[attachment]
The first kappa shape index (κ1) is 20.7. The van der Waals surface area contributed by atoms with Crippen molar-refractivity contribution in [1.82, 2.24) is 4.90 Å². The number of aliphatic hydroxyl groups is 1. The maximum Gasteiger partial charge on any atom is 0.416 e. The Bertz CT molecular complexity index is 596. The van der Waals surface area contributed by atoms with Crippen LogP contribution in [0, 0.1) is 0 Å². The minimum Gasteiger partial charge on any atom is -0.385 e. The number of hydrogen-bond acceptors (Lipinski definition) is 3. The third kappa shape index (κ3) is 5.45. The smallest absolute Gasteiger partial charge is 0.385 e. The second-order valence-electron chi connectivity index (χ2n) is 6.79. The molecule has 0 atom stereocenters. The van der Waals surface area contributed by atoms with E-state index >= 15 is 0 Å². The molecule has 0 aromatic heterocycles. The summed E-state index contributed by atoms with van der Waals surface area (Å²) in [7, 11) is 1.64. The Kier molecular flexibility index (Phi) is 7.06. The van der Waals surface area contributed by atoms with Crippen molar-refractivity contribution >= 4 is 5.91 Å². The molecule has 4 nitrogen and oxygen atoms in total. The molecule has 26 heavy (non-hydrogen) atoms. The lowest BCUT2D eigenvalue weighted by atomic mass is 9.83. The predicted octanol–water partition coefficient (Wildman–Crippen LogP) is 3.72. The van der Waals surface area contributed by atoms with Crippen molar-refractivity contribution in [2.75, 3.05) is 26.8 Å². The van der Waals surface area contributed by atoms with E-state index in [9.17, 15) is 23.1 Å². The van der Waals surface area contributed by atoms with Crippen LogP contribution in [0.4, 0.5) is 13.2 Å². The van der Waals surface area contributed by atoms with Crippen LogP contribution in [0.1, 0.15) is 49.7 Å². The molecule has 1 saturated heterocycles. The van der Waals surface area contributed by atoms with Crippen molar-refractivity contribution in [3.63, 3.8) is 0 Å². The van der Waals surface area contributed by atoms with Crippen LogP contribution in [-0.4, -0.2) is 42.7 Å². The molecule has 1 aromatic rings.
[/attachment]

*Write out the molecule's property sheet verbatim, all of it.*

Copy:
The first kappa shape index (κ1) is 20.7. The van der Waals surface area contributed by atoms with Crippen molar-refractivity contribution in [1.82, 2.24) is 4.90 Å². The number of aliphatic hydroxyl groups is 1. The maximum Gasteiger partial charge on any atom is 0.416 e. The Bertz CT molecular complexity index is 596. The van der Waals surface area contributed by atoms with Crippen LogP contribution in [0, 0.1) is 0 Å². The minimum Gasteiger partial charge on any atom is -0.385 e. The number of hydrogen-bond acceptors (Lipinski definition) is 3. The third kappa shape index (κ3) is 5.45. The smallest absolute Gasteiger partial charge is 0.385 e. The second-order valence-electron chi connectivity index (χ2n) is 6.79. The molecule has 0 atom stereocenters. The van der Waals surface area contributed by atoms with E-state index >= 15 is 0 Å². The molecule has 0 aromatic heterocycles. The summed E-state index contributed by atoms with van der Waals surface area (Å²) in [7, 11) is 1.64. The Kier molecular flexibility index (Phi) is 7.06. The van der Waals surface area contributed by atoms with Crippen molar-refractivity contribution >= 4 is 5.91 Å². The molecule has 4 nitrogen and oxygen atoms in total. The molecule has 26 heavy (non-hydrogen) atoms. The lowest BCUT2D eigenvalue weighted by atomic mass is 9.83. The predicted octanol–water partition coefficient (Wildman–Crippen LogP) is 3.72. The van der Waals surface area contributed by atoms with Crippen molar-refractivity contribution in [2.75, 3.05) is 26.8 Å². The van der Waals surface area contributed by atoms with E-state index in [9.17, 15) is 23.1 Å². The van der Waals surface area contributed by atoms with Crippen LogP contribution in [0.4, 0.5) is 13.2 Å². The van der Waals surface area contributed by atoms with Crippen LogP contribution in [0.1, 0.15) is 49.7 Å². The molecule has 1 saturated heterocycles. The van der Waals surface area contributed by atoms with Crippen molar-refractivity contribution in [3.63, 3.8) is 0 Å². The van der Waals surface area contributed by atoms with Crippen LogP contribution in [-0.4, -0.2) is 42.7 Å². The molecule has 1 aromatic rings.